Just a few days after Brexit began wreaking havoc everywhere, it still is the terrible gift that keeps on giving. Is there a bright spot in a story which is otherwise a crusher?
Ironically, the FinTech industry could be that one spot. On the one hand, people are still thinking of the big repercussions:
- The impact of the UK being the first to leave the European Union.
- The next country likely to go that route.
- Purchasing power and retirement
When it comes to the first repercussion, if the concept of the EU is finished, then none other than the UK is better equipped to be the first one to take on the magnitude of such a decision.
As for which country is next, the handwringing is almost futile. The horse has already left the barn, even if there’s a do-over referendum. The precedent has been set. Other countries now have a model to follow. They simply need to adjust it.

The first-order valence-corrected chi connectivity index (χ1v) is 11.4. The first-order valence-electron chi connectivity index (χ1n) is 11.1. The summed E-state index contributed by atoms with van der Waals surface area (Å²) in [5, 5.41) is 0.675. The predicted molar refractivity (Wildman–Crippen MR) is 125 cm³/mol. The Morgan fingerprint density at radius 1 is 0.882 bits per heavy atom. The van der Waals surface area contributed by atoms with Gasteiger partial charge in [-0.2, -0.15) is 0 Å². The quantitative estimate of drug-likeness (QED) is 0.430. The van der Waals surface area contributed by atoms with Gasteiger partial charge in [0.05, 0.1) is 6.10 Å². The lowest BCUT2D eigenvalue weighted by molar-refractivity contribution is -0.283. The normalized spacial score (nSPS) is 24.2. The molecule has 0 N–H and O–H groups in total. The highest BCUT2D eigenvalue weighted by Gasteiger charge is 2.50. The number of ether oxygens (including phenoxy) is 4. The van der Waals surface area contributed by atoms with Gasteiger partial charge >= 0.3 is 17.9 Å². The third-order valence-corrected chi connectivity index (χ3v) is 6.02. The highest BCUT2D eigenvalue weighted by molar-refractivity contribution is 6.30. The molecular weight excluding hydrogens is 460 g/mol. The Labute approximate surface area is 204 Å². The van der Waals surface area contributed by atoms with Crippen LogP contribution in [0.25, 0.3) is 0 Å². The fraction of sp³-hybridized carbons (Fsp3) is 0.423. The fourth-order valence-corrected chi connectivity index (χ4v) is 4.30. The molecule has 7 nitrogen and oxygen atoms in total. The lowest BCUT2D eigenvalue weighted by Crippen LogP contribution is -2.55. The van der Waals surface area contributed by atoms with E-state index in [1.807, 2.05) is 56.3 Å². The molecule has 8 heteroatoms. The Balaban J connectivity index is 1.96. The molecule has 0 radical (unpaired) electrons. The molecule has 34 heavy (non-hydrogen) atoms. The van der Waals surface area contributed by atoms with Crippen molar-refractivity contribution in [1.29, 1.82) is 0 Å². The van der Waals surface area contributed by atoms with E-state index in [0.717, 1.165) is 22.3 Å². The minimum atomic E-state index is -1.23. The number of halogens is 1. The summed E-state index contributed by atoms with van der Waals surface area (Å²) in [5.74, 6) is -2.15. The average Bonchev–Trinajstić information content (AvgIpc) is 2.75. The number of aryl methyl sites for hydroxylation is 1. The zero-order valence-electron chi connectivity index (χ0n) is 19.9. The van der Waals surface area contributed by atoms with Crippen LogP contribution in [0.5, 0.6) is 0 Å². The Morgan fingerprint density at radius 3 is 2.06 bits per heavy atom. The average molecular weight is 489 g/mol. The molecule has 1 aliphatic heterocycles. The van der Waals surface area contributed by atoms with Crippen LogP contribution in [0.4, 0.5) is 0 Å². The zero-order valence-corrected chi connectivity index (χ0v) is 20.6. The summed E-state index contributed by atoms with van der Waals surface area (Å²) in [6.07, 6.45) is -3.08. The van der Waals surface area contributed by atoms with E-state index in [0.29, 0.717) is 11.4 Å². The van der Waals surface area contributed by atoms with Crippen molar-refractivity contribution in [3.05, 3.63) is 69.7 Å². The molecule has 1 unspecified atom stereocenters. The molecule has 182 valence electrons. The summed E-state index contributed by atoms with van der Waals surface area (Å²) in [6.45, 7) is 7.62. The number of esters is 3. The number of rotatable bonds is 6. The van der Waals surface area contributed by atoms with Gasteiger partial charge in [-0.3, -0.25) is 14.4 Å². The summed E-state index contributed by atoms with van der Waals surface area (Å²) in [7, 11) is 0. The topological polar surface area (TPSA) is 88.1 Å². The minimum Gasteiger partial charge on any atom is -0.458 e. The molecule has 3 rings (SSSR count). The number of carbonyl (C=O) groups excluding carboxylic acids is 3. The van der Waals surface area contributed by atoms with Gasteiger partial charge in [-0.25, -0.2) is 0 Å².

How far we have come in the years since the Maastricht Treaty. Back in the months preceding it, I remember chatting on IRC (the “social media” of that time) with a weird Greek guy. At least, back then I thought he was weird. He was talking about his involvement in what was to become the EU, and I remember thinking how unlikely such a thing would be in our lifetime…and then it came to pass.
Brexit and What’s Next
Fast forward to now, and we are contemplating what could potentially be salvaged from this bloodbath. London has been a huge draw for the talent pool that works in financial technology. Now that the cost of living is lower, it could still prove to be an attractive destination for those who want to consider that locale for their rotation.
Second, redundancy is built into the system. While there will continue to be some shockwaves, other financial centers can, and have begun to, absorb the risk.
Where have we seen this before? In the relationship between New York and Jersey City, New Jersey. When firms escaped lower Manhattan, for either reduced rent or a perceived reduced risk from terrorism, Jersey City became an alternative. That alternative is still popular, and it has only grown.
We cannot forget the human cost that is sometimes associated with such big moves, and the financial technology industry will have to be mindful of that. So will the population at large, given that immigration was one of the drivers which contributed to the success of the Leave Campaign.